- Eight professors, 7 anonymous, criticize the Administration, October 27, 2021.
- "Alumni allege history of inappropriate conduct with female students by Princeton professor Joshua Katz," Marie-Rose Sheinerman and Evelyn Doskoch, The Princetonian,
(February 4, 2021) but see the harsh criticisms of that article at "Editorial: "McCarthyism at the Daily Princetonian", Princetonians for Free Speech and the Elizabeth Bogan letter that the Princetonian wouldn't publish.
- "How Low Did Princeton Go?," Rod Dreher, The American Conservative (September 15, 2021).
- "My Confessions," Joshua Katz, First Things (October 2021).
Early in my career, however, I made a grave mistake, by which I mean something beyond the bounds of “merely” bad behavior, something sinful: I had a relationship with a student whom I was at the same time teaching. It was a consensual relationship between adults; it took place at a time when Princeton’s rules permitted students and faculty to engage in sexual contact, provided there was no pedagogical or supervisory conflict; and there was no Title IX violation. Still, it was a sin.
It is a sin I lived with every day. It ate away at me. But I lived with it alone. Alone, that is, until weeks after the #MeToo movement took off in late 2017, when an anonymous complainant—not the woman herself—informed Princeton about the more-than-a-decade-old affair. The result was an internal investigation, which culminated in a one-year suspension without pay.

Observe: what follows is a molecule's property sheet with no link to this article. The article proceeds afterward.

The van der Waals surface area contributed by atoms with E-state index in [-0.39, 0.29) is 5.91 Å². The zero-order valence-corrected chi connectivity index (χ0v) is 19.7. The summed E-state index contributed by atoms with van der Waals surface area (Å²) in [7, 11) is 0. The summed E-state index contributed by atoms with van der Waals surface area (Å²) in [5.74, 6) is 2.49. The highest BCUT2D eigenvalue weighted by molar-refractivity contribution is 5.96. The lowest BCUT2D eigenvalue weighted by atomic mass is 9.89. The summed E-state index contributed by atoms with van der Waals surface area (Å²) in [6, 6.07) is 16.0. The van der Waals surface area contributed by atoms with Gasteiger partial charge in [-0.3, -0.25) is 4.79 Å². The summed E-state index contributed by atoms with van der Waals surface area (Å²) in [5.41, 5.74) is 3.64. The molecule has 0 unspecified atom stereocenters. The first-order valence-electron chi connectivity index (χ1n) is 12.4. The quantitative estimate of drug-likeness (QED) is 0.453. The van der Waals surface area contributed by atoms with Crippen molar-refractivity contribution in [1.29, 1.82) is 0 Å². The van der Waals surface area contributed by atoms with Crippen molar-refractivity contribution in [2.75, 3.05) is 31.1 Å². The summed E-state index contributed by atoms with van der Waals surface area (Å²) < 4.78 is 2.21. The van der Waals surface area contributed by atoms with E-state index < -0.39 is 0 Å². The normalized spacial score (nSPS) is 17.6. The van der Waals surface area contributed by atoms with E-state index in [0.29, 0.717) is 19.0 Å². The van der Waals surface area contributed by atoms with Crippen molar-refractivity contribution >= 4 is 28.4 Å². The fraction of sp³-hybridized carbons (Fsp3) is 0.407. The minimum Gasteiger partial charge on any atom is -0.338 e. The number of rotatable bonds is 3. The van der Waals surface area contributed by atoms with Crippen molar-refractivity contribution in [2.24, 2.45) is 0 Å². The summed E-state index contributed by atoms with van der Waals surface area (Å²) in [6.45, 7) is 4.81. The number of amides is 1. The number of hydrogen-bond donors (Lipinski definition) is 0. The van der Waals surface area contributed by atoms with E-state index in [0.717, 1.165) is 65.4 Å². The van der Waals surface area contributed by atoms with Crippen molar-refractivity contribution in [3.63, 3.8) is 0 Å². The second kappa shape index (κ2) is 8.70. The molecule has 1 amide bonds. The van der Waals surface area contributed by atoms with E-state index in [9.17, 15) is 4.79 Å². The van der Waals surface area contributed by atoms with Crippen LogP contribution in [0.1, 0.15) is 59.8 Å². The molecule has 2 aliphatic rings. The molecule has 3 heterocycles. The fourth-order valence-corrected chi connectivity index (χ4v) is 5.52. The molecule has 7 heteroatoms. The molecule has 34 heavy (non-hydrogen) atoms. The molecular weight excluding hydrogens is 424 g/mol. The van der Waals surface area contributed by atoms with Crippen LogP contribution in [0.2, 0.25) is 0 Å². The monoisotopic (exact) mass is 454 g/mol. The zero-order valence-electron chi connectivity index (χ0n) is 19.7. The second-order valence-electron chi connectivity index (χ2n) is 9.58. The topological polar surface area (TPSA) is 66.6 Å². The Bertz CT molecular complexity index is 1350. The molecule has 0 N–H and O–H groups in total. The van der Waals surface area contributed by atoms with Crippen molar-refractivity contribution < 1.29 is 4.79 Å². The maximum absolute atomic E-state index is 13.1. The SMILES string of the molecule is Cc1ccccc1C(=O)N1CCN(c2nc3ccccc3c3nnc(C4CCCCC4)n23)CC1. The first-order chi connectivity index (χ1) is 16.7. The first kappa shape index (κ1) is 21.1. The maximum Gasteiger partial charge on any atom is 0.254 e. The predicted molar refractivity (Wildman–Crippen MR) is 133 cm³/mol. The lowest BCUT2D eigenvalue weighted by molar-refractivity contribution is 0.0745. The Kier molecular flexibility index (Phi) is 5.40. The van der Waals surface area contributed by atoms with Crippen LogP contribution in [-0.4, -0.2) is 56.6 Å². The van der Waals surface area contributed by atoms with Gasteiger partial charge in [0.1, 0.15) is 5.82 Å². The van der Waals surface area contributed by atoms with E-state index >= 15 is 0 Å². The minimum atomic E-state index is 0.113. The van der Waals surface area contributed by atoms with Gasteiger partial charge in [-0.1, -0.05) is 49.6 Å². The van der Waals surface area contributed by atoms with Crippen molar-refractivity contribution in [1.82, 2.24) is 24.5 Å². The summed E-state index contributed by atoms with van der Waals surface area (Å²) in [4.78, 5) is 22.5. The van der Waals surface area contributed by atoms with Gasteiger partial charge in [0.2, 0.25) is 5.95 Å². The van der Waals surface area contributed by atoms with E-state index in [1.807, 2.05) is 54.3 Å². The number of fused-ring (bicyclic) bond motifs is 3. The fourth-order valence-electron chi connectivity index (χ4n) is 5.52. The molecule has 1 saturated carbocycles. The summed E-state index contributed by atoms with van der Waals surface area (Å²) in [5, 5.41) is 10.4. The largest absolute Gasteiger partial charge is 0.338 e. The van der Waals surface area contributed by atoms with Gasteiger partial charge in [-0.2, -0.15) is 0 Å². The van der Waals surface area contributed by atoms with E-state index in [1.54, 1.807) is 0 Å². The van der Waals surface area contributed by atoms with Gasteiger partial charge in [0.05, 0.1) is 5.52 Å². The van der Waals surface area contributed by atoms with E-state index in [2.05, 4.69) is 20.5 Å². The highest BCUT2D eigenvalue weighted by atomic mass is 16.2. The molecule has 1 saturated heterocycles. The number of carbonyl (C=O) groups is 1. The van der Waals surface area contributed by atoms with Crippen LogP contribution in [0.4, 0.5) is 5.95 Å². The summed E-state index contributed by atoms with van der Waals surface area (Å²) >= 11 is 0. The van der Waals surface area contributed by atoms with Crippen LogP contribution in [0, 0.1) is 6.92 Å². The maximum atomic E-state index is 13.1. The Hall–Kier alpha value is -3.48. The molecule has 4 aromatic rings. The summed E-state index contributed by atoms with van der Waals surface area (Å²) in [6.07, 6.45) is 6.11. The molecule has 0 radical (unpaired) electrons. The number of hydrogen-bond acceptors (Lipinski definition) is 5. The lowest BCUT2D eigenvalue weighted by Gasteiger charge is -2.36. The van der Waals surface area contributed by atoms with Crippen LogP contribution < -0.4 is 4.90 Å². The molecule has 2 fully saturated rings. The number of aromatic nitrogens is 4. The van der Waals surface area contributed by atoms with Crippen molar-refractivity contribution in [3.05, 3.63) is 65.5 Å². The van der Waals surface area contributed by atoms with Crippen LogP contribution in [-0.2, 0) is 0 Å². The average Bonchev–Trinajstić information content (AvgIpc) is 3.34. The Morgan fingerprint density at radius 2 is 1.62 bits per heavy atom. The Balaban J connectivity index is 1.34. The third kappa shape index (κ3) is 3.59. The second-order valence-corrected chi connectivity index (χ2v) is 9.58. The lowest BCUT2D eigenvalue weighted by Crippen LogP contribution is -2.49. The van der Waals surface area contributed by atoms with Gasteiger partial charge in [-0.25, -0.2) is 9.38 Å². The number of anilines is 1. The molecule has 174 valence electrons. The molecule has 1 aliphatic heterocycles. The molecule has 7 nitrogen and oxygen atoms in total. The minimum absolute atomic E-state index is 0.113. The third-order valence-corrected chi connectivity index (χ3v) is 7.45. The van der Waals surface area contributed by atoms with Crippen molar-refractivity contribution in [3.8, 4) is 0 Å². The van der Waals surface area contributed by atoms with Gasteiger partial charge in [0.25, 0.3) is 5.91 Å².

Even before I knew that my life was about to change, I had begun reading theology and occasionally attending church (in that order—once a bookish academic, always a bookish academic). The fact is that I was sad, I was making a mess of my personal life, and I needed help.
Then I learned of the investigation, learned that I would likely be suspended, and found myself in need of help on an entirely different level. I was on sabbatical in London at the time, and my future mother-in-law—I had only just begun dating her daughter, a former (yes, former) student of mine who was now at Cambridge—gave me the following firm instruction: Get myself to the Temple Church, whose Master (senior cleric), the Rev. Robin Griffith-Jones, she had heard preach a few years earlier in New York. ... Two reporters at the main student newspaper spent seven months digging into my private life. Surmising that I had been suspended, they published an article about me in the first week of February that “threw away basic journalistic standards” (in the words of Princetonians for Free Speech) in its reliance on hearsay, innuendo, and hostile anonymous sources.
He was fired. New York Post and Princeton Paw an dAcademe (NAS); New York Times (pro-Katz!); the Washington Post is anti-Katz, about the only article I could find against him and thus useful. Princetonians for Free Speech defended him.
- His wife's extremely good article at Bari Weiss's Substack and his mother-in-law's equally good essay at the Spectator.